Though it’s undoubtedly a drop in the ocean of Angel Marcloid’s staggering discography, Garden Performance is hardly a throwaway release. It’s a colorful mass of volatile noise tinkering, bursting at the seams with boisterous glitch storms and mangled preset patches. I use the word “tinker” because manual exploration feels like the sole structural element here, like Marcloid is simply experimenting with a new tabletop setup and just happened to get some pretty spectacular results, but at the same time much of the music feels so much larger and more elaborate than that. Great stuff.

AODL – Bed Store Morality (2013)

As many of you have probably already heard, avant-garde music legend Peter Rehberg died today, and I’ve been honoring his immense impact on the global scene by revisiting some favorites. I don’t know much about AODL, or the artist’s primary Eucci project, but the dense digital chaos of Bed Store Morality is very much in the spirit of Rehberg’s gleeful electronic maximalism; in recalling an R/S gig at Cafe OTO in 2012, Mark Harwood writes, “An insanely ecstatic Risset effect laden monster which propelled itself around the room, shocking the ears of all. It was described in an online review as ‘a horrible, twisted mesh, like barbed wire being fed into your ears under high pressure.’ Pete got so excited at one point he jumped up on his chair with one fist pummeling the air.” May he rest well, and may his influence forever flourish.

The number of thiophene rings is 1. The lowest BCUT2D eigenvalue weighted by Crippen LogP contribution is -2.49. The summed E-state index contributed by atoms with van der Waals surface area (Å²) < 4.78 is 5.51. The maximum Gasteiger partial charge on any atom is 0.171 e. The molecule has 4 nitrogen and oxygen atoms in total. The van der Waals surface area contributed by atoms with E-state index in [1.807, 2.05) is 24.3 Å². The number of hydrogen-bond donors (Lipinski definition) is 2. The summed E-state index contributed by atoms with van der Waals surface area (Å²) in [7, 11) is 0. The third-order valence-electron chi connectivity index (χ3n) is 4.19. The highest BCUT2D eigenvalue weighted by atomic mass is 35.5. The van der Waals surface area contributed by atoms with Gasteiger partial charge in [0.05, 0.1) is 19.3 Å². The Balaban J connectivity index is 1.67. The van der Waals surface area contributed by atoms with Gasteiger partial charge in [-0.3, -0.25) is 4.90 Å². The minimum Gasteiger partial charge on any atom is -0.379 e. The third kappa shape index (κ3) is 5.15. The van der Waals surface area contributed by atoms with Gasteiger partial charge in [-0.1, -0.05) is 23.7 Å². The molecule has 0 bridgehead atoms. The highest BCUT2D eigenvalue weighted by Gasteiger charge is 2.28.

_whALe_ pLAtE_ – Image Is Everything (2009)

Image Is Everything may consist solely of sonified raw image data, but no matter how much actual artistic involvement there was in producing this material, it was certainly selected carefully, because there isn’t a single dull moment across all three tracks. It might just be the fact that I’m a total sucker for the most caustic noise possible, and a lot of this release fits that bill; at times it’s more like a massive drill is burrowing into your head than music, but hey, if you’re reading this that’s probably an enticing pitch.

Marlo Eggplant – Crisis as Opportunity (2012)